Dead cat bounce

Making the most out of the ongoing economic catastrophe

If you’re looking for a good illustrator, visit Robert Armstrong at

So much for the $700 billion bailout. Last Friday, even as the House was cravenly reversing its principled stand against providing yet another taxpayer-funded giveaway to Wall Street, the Dow Jones index plunged nearly 500 points. By Monday, the Asian and European markets were cratering and the Dow was down another 400 points or so, dipping below the 10,000 point level for the first time since December 2003. If members of Congress weren’t aware of it before the bailout vote, they’re certainly aware of it now: The game is over.

No one—with the possible exception of the high-flying financiers on the receiving end of the bailout—will remain unscathed in this unfolding catastrophe, including SN&R. We feel your pain, because we’re hurting, too. We’re all hurting.

The one silver lining in all of this concerns the American people’s reaction to the most recent bailout proposal. As I wrote last week, literally hundreds of thousands of individuals from across all political persuasions took time off from their busy schedules to voice objection to the bailout with their elected representatives. The bailout’s eventual passage need not be seen as a defeat. Instead, think of it as a wake-up call.

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Nine months ago when I started this column, folks wondered if the name “Race to the Bottom” wasn’t just a little bit too … depressing. In my defense, I noted that the name was simply an accurate description of the events that are going on all around us. On any number of fronts—the economy, the environment, civil liberties—the race to the bottom is well underway.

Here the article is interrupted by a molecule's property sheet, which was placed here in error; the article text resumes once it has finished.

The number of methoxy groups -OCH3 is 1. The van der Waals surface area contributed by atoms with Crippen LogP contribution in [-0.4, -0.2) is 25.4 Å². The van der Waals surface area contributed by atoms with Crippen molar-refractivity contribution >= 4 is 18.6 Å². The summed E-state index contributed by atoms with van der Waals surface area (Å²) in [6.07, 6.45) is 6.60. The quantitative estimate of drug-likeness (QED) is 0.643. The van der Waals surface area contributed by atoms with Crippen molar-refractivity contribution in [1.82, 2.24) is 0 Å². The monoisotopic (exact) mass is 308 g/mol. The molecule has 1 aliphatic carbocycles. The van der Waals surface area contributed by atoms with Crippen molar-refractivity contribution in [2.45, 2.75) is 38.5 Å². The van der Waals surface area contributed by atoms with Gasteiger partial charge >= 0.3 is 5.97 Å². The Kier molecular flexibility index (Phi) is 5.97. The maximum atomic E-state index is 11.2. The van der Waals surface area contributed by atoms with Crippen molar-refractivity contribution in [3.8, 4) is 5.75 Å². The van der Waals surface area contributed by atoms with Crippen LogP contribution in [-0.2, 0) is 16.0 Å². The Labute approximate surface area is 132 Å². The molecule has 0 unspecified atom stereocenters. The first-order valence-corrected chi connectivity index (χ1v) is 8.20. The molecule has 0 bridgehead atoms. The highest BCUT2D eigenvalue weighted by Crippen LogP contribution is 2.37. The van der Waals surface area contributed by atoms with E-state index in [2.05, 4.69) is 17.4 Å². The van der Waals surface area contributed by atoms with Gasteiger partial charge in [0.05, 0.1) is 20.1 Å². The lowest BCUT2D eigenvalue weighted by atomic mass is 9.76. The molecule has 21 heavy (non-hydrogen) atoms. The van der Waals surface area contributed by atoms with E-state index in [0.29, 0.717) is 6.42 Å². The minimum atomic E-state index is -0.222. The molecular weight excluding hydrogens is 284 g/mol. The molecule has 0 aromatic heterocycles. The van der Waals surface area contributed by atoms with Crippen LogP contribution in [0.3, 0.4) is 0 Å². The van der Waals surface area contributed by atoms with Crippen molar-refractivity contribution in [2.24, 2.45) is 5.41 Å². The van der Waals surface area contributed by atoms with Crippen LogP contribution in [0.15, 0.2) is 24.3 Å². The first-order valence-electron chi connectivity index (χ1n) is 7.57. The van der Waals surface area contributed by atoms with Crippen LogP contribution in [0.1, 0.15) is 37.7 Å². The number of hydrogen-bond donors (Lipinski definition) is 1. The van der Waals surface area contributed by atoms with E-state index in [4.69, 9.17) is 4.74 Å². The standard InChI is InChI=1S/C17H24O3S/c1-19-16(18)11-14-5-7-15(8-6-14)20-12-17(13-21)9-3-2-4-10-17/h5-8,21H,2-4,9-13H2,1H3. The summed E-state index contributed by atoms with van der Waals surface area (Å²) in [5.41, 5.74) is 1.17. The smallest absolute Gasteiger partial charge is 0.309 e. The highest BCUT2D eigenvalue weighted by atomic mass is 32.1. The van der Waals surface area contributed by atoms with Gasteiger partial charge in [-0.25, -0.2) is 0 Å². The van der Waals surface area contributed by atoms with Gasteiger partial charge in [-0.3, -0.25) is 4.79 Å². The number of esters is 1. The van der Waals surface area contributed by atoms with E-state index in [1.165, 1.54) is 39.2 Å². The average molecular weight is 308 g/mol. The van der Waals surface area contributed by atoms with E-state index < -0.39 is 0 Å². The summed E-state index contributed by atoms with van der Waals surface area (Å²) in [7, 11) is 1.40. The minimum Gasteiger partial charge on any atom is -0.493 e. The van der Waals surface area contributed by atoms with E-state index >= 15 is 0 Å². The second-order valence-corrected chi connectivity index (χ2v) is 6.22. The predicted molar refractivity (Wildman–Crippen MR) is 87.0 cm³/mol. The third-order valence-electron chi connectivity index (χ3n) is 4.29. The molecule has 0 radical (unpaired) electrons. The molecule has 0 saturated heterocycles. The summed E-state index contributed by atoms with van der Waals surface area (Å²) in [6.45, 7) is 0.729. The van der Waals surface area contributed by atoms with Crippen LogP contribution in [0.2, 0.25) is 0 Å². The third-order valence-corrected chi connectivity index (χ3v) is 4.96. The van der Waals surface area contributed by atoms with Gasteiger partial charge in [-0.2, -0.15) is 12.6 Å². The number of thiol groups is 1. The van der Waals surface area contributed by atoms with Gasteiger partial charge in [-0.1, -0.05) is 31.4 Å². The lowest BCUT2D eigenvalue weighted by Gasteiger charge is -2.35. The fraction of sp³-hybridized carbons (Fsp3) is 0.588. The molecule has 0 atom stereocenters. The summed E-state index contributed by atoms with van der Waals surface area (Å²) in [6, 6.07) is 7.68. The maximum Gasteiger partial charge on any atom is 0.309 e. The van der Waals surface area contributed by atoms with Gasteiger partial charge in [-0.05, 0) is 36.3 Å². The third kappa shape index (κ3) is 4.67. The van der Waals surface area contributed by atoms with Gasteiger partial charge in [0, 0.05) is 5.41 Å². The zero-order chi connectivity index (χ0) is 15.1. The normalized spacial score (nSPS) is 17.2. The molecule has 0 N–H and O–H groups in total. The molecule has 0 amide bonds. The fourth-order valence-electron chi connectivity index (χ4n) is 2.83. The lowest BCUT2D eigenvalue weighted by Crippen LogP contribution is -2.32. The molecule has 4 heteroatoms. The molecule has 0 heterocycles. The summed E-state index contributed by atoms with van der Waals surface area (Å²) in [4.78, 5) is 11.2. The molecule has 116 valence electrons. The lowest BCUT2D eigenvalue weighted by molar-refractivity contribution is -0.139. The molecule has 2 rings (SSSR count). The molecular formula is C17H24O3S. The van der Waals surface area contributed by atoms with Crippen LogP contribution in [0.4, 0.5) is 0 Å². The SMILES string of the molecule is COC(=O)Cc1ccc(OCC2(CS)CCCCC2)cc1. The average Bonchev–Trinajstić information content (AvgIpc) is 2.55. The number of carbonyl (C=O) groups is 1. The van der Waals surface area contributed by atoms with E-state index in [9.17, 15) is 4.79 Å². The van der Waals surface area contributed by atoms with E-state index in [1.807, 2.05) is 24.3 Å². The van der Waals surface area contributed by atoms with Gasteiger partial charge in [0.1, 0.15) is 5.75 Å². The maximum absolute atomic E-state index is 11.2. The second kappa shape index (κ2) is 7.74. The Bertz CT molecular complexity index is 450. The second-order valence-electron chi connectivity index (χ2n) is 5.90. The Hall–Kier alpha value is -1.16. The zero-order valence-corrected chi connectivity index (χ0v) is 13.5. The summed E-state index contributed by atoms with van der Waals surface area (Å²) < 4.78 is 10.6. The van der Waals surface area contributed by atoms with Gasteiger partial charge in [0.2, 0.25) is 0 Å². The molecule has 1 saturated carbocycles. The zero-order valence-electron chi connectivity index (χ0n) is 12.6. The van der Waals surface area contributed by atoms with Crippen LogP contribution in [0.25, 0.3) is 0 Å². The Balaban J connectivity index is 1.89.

The column’s two primary goals have always been and always will be to tell the truth about the challenges facing us and to celebrate the individuals among us who have the guts to stand up and voice dissent. On the first score, it’s been fairly easy sledding. Virtually no mainstream media outlet in America—let alone Sacramento—tells the truth about anything these days. That leaves a lot of territory open to yours truly.

On the second score, celebrating individuals who are fighting against the race to the bottom, this space has achieved a fair modicum of success, particularly in the areas of criminal and civil law.

I’ve chronicled self-styled at-risk youth advocate Rhonda Erwin’s tireless efforts to address youth violence in Sacramento. I’ve followed Gold River resident Ulf Carlsson’s quixotic crusade to remove controversial Sacramento Superior Court Judge Peter J. “Chainsaw” McBrien from the bench.

These and many other readers of this column all have at least two things in common. One, they were willing to stand up publicly for a cause they strongly believe in. Two, they contacted me.

All I did was listen.

That’s what I do.

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All of this has been by way of explaining the changes you’re holding right now in your very hands. As you’ve no doubt noticed, the column is now on a different page. Thanks to the economy, it’s also minus the whimsical illustration of Robert Armstrong.

Truth be told, Bob wasn’t into it for the money—we don’t pay enough for that. Besides, he’s a first-class illustrator and musician with no want for work. What intrigued him was the chance to weigh in on the decaying world around us, and perhaps make a difference.

That’s all any of us can ask for, and Bob’s had more luck at it than most. As a young man, he and a friend coined the phrase “couch potato” and made a mint. Later, he became a close personal friend of alternative comic book legend Robert Crumb and created his own Mickey Rat comic-book series. Oh, and that’s Bob playing the musical saw on the intro to One Flew Over the Cuckoo’s Nest.

A multi-instrumentalist who plays the accordion, ukulele, steel guitar, standard guitar, banjo and the jug, Bob specializes in American music made between 1900 and 1940, “a swirling maelstrom of old-style music” ranging from Hawaiian slack-key guitar to old blues, jazz and country-western standards. Frankly, the guy plays music so much, it’s a wonder he ever has any time to draw.

Bob may be gone from this space, but he’s not forgotten. Anyone seeking a top-notch illustrator can contact him at And if you really want to make a difference, catch Bob with Sourdough Slim at the Palms Playhouse in Winters this Saturday, October 11, at 8 p.m. Don’t forget to tell him R.V. sent you.